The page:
DDx

Diagnostic Considerations

In addition to the conditions listed in the differential diagnosis, other problems to be considered include the following:

  • Liver disease

  • Other diseases with mental retardation

  • Tyrosinemia type II (Richner-Hanhart syndrome)

Differential Diagnoses

 

Workup

Approach Considerations

Older textbooks and protocols occasionally called for phenylalanine-loading studies to help determine if a child with phenylketonuria (PKU) still required phenylalanine restriction after 1 or more years; however, as the treatment range for phenylalanine levels has decreased, these studies generally have been abandoned.

A qualified laboratory should measure plasma phenylalanine and tyrosine. A qualified laboratory should perform blood and urine analysis of biopterin and neopterins in order to rule out defects of biopterin synthesis or recycling. DNA mutation analysis is adjunctive and may be helpful in some cases, although is not required for diagnosis.

Prenatal diagnosis is available but rarely used since the disorder is so treatable. Prenatal diagnosis can be accomplished by DNA mutation analysis following chorionic villous sampling or amniocentesis.

Laboratory Studies

Perform screening on blood samples during the first week of life. Wide variability in phenylalanine concentrations in a 24-hour period in children with PKU may necessitate repeat screening. Screening for PKU involves the following:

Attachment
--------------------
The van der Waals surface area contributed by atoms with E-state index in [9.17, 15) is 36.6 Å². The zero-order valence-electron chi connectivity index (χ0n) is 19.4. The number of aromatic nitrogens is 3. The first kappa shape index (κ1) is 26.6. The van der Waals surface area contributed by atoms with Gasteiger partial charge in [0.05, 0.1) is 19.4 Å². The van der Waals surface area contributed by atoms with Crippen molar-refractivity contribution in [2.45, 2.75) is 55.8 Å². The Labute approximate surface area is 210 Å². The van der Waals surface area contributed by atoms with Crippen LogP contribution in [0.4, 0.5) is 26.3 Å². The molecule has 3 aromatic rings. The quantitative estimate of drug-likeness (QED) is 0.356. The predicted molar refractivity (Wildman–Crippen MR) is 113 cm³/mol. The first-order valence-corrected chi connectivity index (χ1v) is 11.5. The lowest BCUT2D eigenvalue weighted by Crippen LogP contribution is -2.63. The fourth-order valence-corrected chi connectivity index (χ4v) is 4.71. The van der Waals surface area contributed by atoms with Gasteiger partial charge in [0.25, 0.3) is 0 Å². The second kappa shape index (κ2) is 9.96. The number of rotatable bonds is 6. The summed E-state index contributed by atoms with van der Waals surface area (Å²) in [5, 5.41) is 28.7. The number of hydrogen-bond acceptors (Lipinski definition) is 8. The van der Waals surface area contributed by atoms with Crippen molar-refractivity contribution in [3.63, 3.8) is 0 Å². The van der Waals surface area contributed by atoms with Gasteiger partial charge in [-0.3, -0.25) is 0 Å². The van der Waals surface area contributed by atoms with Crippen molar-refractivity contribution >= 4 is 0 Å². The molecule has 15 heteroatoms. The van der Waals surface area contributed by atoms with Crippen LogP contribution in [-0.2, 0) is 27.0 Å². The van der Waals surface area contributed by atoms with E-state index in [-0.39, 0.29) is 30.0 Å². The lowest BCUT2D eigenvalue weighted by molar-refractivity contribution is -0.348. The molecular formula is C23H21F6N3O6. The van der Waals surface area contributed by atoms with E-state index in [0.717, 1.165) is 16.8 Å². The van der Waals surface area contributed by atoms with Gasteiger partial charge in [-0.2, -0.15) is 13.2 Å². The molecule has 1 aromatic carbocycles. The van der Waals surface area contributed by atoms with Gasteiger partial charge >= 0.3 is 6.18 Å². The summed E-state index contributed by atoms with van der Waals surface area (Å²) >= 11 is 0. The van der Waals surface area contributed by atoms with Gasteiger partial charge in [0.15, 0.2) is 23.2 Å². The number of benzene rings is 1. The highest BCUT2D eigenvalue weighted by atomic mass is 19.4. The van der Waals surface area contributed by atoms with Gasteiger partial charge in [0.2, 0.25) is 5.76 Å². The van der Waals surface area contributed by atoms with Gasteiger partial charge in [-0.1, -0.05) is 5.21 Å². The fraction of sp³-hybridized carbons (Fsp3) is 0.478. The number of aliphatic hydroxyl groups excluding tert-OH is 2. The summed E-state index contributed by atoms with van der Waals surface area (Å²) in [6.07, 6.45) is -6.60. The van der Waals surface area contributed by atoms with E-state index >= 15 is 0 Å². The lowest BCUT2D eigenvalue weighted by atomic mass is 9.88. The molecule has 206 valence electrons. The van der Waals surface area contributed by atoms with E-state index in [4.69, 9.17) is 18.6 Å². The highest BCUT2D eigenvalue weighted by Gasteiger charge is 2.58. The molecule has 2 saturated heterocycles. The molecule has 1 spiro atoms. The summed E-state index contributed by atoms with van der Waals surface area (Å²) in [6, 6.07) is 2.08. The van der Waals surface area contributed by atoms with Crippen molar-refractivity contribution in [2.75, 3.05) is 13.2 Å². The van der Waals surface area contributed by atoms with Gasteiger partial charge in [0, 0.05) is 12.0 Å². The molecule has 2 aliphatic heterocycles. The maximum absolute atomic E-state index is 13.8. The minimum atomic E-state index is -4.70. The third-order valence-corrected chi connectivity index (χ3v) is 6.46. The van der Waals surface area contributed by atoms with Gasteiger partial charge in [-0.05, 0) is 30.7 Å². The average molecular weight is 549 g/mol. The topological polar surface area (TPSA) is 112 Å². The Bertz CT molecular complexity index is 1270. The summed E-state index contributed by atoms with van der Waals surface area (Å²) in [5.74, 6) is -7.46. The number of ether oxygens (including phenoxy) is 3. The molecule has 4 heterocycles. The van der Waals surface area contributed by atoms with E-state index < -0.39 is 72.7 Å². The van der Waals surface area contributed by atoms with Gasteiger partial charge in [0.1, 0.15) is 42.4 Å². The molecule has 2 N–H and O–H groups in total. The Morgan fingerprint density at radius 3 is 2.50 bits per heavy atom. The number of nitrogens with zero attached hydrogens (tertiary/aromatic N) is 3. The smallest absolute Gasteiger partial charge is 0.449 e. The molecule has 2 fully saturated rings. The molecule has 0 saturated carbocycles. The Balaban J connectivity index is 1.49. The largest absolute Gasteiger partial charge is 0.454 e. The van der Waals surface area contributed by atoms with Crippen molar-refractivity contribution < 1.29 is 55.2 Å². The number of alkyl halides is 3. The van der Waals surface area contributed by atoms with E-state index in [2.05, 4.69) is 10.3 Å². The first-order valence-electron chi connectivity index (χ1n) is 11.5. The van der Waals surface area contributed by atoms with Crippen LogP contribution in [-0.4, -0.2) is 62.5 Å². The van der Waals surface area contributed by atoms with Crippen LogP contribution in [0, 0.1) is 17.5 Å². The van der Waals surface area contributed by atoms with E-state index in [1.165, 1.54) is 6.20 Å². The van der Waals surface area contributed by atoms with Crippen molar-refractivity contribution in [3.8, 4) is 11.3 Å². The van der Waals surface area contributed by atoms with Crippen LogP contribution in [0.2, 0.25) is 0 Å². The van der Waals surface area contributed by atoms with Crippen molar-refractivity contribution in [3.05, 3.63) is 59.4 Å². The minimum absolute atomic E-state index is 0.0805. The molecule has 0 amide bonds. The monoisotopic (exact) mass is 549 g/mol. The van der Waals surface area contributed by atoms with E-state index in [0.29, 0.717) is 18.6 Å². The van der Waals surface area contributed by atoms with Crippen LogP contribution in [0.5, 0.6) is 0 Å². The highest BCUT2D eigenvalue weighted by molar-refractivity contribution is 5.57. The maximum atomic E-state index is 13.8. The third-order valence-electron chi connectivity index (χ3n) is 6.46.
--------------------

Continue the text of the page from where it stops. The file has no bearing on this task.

• Determination of phenylalanine levels, the standard amino acid analysis done by means of ion exchange chromatography or tandem mass spectrometry
  • The Guthrie test as a bacterial inhibition assay; formerly used, now being replaced by tandem mass spectrometry

Further measures may be indicated, depending on the results of screening:

  • Abnormal newborn screening results require immediate follow-up in accordance with local regulations.
  • Less-prominent elevations of phenylalanine or ambiguous results may require repeat screening
  • More significant elevations still require definitive testing and referral to a metabolic treatment facility experienced with PKU
  • Late diagnoses are usually made during amino acid analysis of individuals who are developmentally abnormal

Results of urine tests (ie, ferric chloride test) may be negative in the first month of life and are rarely used in current practice. It is important to measure erythrocyte dihydropteridine reductase and urine neopterin and biopterin.

Follow nutritional adequacy on a regular basis because deficiencies of iron, vitamins, selenium, protein, essential fatty acids, and other nutrients have been reported in patient with treated PKU.

Magnetic Resonance Imaging